Series Post: What Does It Feel Like to Be Bilingual? (Pep Talks)

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Favorite author moment: Sandra Cisneros. If you have not discovered her written jewel The House on Mango Street, please stop reading this blog and go check it out at your local library. You won’t regret it!

I even chose my favorite quote from Mango Street and painted it to hang in my house for forever.

Anyway, Sandra hits the nail on the head by describing how she can chatter away like a parrot in her first language (in her case, Spanish) and how she does not yet have confidence in her second language (English).

For me, I’m the confident English parrot and the insecure Spanish wallflower.

Speaking only Spanish still requires self pep talks.

In my teaching job, there is a 50% Spanish & 50% English language allocation throughout the school year. This half-and-half is not simply divided among the school day, though. That would be too simple (lol!). Instead, it is divided up by subject matter, so at the 4th grade level, I teach math mostly in English, science and social studies mostly in Spanish, and literacy switches back and forth about every 6 weeks. This language calendar creates some academic days that are heavy-Spanish or heavy-English.

On those heavy-Spanish days (literacy and science/social studies in Spanish and just math in English), I find myself still needing that self pep talk right before students arrive. There are so many factors to how well my second language flows in my brain: how well I have been sleeping, if I ate a good breakfast, or whether or not I am distracted by all the daily details. The bell rings at 8:35 and I can hear student laughter in the hallways, and I’m like, “Welp, here goes!”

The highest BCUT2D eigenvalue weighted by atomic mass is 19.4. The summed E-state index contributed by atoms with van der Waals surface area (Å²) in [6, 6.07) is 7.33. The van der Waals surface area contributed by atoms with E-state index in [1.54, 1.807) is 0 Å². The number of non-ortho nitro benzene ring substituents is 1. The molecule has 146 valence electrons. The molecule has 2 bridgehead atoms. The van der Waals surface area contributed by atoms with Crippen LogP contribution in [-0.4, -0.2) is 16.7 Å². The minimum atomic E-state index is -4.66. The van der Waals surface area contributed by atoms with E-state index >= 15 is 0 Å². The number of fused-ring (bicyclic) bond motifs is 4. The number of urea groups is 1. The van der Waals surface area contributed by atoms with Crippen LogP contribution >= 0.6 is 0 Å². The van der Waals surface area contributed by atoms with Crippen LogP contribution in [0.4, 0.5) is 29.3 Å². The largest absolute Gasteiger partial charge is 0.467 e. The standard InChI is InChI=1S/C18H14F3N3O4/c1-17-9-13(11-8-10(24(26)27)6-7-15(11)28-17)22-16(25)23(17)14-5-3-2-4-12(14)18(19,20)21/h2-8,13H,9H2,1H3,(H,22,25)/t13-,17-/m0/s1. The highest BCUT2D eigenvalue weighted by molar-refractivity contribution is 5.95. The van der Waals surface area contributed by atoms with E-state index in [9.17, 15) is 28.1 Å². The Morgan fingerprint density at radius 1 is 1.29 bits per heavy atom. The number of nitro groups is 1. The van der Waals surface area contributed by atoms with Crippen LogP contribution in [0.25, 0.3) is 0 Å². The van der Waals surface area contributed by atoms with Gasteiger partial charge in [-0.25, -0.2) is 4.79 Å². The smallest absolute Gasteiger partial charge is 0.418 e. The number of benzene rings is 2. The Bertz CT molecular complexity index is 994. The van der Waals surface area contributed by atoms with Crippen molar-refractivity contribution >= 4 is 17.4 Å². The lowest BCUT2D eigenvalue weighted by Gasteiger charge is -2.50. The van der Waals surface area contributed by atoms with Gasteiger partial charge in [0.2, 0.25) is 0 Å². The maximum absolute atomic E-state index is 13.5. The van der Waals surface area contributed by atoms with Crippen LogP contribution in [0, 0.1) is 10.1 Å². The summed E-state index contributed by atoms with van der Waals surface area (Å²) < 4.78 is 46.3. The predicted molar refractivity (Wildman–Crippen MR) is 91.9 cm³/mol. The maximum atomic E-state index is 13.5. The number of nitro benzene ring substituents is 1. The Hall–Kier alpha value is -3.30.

Don’t get me wrong. I love the challenge! Just some days feel more mentally taxing than others. And the longer I stay the course in this language learning journey, the fewer those days and moments become.

I’ve also caught on to patterns of when my second language doesn’t flow as well.

I can sense hormonal shifts in my brain, not just in aches and pains of my physical body.

This might sound totally weird, and I have yet to explain this with actual terminology (Can anyone help with this one?).

During my cycle of monthly hormones, I can literally track which days I will be rocking Spanish and which days I will have frequent (frustrating!) mental blocks about remembering a certain word. I sometimes even stutter as I try to get out an idea quickly.

Even before learning Spanish, I knew there was a cycle of when English words would flow and when I would be hesitant to raise my hand in class as a student because the words might get jumbled.

Yup, it’s like my brain moves words around slower in both languages, or my lips want to move way faster, which then impacts the way I communicate. I can only imagine how weird that sounds, but that’s the best description I have so far.

Stay tuned for our last post in this week’s series:

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